August 8, 2012 at 10:53 pm 2 comments

Only in Downtown Nashville

nashville music city

February 8, 2012 at 11:39 am Leave a comment

Don’t Make Me Send in the Word Police

Stop showing off how stupid you are.

The contraction of “you are” is “you’re.”

It is not “your.”

That is all.

January 2, 2012 at 12:13 pm 3 comments

Sherry-Glazed Apple Cake

I’m not a food blogger. I’m certainly no food stylist. I don’t have the skills (read: patience) required to take one of those beautifully lit, perfectly arranged photos that captures the essence of the delectable in question.

For proof, I give you Exhibit A, Sherry-Glazed Apple Cake, a tradition at our Thanksgiving dinners:

Sherry Apple Cake

The Tastespotting police would be all over this.

But this isn’t about photography. This is about cake. A cake that combines just about everything that’s great about fall all into one delicious bite.

A cake that allows you to pretend you’re eating something “healthy” because it includes fruit and nuts.

A cake that quickly reminds you healthy has gone out the window, what with all the sugar.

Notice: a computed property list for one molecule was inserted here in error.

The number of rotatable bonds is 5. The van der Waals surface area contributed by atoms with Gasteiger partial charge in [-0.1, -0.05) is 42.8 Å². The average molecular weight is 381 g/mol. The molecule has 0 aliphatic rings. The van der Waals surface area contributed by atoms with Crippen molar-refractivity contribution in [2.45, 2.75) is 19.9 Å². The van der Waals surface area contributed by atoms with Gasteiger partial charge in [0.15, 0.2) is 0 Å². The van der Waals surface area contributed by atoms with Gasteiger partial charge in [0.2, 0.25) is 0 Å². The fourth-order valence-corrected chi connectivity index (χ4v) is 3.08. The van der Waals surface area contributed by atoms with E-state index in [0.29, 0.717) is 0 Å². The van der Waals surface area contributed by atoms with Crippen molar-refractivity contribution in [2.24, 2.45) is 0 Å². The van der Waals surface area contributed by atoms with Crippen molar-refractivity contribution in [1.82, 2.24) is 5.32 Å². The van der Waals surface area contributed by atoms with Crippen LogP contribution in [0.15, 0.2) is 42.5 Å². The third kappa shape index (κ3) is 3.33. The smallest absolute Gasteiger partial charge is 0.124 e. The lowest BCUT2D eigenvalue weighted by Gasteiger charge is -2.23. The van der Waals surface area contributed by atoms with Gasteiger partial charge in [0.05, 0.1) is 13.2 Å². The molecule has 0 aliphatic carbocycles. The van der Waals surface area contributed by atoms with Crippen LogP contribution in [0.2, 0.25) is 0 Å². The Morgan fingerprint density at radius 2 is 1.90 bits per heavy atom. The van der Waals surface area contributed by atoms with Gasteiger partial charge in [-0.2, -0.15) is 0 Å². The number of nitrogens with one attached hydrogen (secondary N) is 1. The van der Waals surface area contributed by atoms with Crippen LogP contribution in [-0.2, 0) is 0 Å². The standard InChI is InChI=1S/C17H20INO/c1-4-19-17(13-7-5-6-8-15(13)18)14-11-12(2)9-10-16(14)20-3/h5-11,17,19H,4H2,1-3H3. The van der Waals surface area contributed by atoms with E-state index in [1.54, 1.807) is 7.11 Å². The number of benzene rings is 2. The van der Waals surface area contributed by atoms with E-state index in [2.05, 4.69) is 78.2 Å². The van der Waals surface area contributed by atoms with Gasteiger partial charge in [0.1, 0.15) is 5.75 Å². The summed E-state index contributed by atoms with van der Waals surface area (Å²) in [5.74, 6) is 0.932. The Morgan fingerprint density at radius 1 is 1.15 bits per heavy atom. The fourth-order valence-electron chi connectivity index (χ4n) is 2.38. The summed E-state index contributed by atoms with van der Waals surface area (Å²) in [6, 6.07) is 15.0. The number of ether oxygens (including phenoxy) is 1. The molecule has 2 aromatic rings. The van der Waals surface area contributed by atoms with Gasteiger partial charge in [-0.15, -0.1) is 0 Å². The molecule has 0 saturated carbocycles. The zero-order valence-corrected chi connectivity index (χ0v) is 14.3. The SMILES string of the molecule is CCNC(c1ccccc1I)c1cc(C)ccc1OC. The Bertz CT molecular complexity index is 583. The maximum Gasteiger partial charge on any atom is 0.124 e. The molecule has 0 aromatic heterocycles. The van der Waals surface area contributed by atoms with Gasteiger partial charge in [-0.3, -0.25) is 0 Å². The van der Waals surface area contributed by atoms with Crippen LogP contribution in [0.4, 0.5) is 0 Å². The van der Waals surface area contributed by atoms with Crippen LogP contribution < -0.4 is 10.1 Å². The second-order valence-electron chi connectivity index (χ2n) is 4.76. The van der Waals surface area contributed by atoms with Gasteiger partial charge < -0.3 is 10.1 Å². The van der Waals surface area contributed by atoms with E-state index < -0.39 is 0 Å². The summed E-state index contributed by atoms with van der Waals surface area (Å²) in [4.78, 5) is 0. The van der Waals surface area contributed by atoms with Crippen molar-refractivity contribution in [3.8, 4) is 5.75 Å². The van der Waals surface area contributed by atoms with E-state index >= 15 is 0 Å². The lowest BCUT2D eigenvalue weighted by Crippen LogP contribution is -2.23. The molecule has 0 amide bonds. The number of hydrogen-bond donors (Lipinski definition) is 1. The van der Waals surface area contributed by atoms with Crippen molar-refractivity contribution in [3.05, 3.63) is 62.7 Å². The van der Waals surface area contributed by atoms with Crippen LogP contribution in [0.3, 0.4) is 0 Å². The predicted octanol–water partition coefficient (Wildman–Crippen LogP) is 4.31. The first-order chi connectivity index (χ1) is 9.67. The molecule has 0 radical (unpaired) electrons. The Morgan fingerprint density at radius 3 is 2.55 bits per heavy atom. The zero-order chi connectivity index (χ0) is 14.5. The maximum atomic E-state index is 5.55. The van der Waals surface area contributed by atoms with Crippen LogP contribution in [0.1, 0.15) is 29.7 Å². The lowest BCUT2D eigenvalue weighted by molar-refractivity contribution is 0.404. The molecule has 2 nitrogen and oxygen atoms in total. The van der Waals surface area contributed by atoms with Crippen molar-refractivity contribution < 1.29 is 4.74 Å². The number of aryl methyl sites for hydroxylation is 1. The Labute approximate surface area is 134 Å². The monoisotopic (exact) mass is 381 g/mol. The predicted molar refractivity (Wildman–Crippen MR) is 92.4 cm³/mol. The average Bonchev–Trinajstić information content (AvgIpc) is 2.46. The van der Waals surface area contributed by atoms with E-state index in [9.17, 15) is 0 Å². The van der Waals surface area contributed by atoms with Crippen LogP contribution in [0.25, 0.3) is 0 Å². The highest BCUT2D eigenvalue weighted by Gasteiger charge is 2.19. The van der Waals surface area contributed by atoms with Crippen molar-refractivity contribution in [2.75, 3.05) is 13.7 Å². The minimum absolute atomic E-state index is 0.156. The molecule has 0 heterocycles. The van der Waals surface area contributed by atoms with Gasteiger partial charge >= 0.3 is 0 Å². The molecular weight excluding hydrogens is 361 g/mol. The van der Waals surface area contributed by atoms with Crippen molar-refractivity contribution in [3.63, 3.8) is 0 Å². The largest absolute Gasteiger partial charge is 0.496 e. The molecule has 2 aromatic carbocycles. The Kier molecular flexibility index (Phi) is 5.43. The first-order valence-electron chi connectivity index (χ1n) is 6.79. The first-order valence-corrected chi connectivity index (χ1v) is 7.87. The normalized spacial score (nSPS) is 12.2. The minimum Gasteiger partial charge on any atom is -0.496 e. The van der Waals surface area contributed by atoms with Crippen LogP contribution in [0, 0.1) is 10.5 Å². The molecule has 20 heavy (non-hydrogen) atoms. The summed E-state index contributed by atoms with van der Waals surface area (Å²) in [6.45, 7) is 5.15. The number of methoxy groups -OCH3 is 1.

And the butter.

Oh yeah, and the booze.

Sherry Apple Cake

If you look really closely from this angle, you can spot the gap where a chunk of cake stuck to the pan. This is also something of a tradition, albeit an unfortunate one.

This cake began its chapter in our Thanksgiving history the first year we invited our Nashvillian-by-way-of-Guadalajara friends over for a taste of the holiday they normally wouldn’t even be celebrating.

It turns out that one of those friends, Pablo, has a birthday that always falls somewhere in the vicinity of Thanksgiving. Sherry-Glazed Apple Cake became not just the traditional Thanksgiving dessert (along with Helen Corbitt’s pumpkin cheesecake), it became the traditional birthday cake for Pablo.

This cake is the perfect combination of moist, nutty, aromatic and sweet-but-not-too-sweet (deceivingly so, though, once you realize how much sugar is actually in this thing). It personifies—to us, at least—Thanksgiving, birthdays, coziness and the tastes and smells of the season.

I could even make the case that it’s perfect for breakfast, assuming you want to start the day off with a sugar/booze high, and the more I think about it, the more I think that could be something to be very thankful for indeed.

Sherry-Glazed Apple Cake

For the cake:
1 cup butter
2 cups sugar
3 eggs
3 cups flour
1 ½ tsp baking soda
½ tsp salt
1 tsp cinnamon